There is no doubt that the great weakness of the movement now, and not only in Iran, is the lack of theory, a theory stemming from a philosophy of total liberation such as was and is Marx’s Humanism, his whole new continent of thought from the moment he broke from bourgeois society in 1843 until his death, 1883, that is to say, from his Humanist Essays through Capital and the Paris Commune to his Ethnological Notebooks.
It took nothing short of the First World War and the collapse of the established Marxist Second International before V.I. Lenin recognized that, without philosophy, without the dialectics of liberation in thought as well as in fact, a Marxism reduced to economics was inadequate. In any case, what is most relevant for today, and not only for Iran, is to do away with elitism and such quick slogans as the need for an “April Theses” to “rearm the party.”…
The plain facts of how the April Theses came to be are what we hope will help the Iranian comrades work out on the basis of the indigenous and the new, their revolutionary national and international forces of revolution, their path to social revolution, their move from “February” not only to April but to “October.”
It was the shock of the simultaneity of the outbreak of World War I and the collapse of the Second International that compelled Lenin to return to Marx’s origins in the Hegelian dialectic and see that, without it, Marxism was reduced to vulgar materialism. He refused to stop with mere exposure of the betrayal. Rather, with Capital in hand as well as the political thesis of the need to “Turn the Imperialist War into Civil War,” Lenin delved into Hegel’s Science of Logic. Of all the revolutionary Marxists…Lenin alone decided that first of all he must reorganize his own method of thinking and doing.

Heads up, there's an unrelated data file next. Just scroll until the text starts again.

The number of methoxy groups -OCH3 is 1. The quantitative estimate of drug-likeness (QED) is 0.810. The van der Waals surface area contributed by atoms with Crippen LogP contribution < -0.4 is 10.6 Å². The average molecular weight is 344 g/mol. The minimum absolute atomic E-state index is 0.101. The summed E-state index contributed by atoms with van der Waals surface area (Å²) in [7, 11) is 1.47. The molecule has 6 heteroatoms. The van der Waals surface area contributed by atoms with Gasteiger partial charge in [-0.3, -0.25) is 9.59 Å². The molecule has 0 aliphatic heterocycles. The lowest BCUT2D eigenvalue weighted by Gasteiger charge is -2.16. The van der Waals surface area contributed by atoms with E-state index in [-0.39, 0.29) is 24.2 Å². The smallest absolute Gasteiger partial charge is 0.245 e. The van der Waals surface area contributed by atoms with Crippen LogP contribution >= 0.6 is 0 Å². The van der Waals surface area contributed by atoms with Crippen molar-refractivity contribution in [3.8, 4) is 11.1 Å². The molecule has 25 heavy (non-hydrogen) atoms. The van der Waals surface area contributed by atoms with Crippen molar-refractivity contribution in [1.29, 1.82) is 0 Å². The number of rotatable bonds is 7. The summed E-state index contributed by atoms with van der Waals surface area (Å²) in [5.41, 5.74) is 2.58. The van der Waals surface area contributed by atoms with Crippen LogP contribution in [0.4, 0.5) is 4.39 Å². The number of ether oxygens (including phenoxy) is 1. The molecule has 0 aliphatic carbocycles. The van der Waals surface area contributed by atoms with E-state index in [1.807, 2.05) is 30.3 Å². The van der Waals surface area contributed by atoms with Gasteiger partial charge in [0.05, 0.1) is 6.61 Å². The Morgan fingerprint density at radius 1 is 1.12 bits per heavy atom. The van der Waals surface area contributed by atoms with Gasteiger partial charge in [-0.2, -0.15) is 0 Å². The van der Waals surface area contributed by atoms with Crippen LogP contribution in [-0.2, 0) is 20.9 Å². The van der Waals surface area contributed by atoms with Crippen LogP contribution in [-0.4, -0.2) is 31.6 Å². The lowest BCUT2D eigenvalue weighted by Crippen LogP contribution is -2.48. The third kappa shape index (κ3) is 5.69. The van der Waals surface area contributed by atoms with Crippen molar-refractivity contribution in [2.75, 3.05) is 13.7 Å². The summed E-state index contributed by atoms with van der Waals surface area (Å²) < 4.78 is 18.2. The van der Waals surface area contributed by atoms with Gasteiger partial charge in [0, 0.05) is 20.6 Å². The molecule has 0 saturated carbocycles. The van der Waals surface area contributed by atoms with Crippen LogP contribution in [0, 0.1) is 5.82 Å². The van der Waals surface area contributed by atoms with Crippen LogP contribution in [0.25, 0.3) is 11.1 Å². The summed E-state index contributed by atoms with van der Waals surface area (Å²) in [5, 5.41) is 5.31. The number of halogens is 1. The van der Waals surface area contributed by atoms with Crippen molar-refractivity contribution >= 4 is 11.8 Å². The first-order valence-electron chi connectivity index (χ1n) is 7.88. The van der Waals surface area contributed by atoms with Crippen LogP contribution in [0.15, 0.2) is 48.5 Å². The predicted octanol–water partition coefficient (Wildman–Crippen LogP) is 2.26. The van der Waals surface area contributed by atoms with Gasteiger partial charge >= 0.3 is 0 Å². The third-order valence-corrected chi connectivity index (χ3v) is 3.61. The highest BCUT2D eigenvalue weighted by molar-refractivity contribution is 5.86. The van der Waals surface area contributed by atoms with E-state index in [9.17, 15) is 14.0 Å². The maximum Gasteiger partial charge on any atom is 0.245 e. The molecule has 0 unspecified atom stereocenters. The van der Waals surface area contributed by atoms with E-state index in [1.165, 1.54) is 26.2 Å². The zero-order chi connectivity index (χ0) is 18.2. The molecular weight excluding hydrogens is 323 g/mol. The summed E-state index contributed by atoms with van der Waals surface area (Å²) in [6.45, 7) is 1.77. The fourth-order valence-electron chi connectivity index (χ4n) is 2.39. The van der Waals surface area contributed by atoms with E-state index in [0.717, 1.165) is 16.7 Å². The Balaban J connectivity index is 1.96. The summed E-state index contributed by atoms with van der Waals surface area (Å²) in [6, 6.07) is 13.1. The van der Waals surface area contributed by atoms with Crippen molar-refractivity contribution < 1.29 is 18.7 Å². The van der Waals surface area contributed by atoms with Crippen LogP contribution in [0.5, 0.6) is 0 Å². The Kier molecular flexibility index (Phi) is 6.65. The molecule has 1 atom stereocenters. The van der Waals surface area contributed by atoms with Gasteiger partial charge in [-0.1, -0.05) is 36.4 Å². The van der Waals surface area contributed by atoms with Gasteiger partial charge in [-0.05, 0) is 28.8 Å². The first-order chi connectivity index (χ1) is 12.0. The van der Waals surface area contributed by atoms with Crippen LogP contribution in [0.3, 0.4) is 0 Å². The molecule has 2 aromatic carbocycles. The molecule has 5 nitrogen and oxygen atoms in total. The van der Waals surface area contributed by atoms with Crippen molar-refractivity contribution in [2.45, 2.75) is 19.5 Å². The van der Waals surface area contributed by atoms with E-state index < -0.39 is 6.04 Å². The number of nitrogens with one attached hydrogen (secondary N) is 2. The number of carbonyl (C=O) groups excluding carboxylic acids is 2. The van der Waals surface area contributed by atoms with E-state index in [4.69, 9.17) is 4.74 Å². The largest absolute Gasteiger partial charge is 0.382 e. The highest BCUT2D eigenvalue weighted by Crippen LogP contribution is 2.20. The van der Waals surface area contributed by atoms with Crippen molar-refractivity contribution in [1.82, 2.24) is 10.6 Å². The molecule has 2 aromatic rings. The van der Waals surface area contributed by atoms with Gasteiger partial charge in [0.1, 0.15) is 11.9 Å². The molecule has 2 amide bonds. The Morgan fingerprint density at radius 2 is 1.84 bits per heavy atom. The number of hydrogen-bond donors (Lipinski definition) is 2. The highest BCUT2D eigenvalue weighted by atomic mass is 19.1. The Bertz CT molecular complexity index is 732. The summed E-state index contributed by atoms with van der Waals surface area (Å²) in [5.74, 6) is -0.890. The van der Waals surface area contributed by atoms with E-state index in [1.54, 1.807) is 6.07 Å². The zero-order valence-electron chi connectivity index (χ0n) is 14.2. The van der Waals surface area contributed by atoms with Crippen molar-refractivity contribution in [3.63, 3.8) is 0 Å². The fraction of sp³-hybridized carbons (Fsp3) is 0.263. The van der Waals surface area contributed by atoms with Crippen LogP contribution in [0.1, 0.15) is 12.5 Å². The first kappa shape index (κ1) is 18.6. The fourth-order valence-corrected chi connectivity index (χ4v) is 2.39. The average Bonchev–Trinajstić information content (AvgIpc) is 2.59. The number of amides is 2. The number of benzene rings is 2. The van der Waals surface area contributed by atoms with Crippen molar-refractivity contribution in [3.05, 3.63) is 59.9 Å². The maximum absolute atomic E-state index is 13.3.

In a word, before the April Theses were and could have been written, there came, first, Lenin’s Philosophic Notebooks (precisely, his Abstract of Hegel’s Science of Logic). Then he worked out his theory of imperialism—his confrontation with the new state of economy—monopoly capitalism on the way to state-monopoly capitalism, not outside of its relationship to the proletariat but as related to the transformation into opposite of a section of the proletariat that did gain from capitalism’s extension into imperialism. Thirdly, and above all, came a real live revolution—the Irish Easter Rebellion, 1916—which gave a new dimension to the “National Question” as self-determination, as the “bacillus” of proletarian revolution.
Finally, the determinant emerges for that proletarian revolution—State and Revolution…and only after that could Lenin “rearm” the Party….What resulted—and where we should begin—is “All Power to the Soviets,” that is to say, all power in the hands of the masses, their forms of organization, their control of production and the state, their smashing of the bourgeois state, and by working out a new relationship of theory to practice, and the movement from practice to theory, the establishment of new human relations. We have, after all, 62 additional years of experience, have seen Russia and China also become transformed into their opposite, with both vying for U.S. imperialism’s alliance! Surely we cannot behave as if nothing had happened in all those decades of maturation, aborted revolutions as well as revolutions transformed into opposite….
Let us extend our solidarity to the embattled revolutionaries—the new generation of revolutionary students as well as workers; Women’s Liberationists as well as national minorities fighting for self-determination. Let us extend the activities here to stop the interfering hand of U.S. imperialism hungering for oil and the strategic location for its nuclear global aim.
The struggle continues.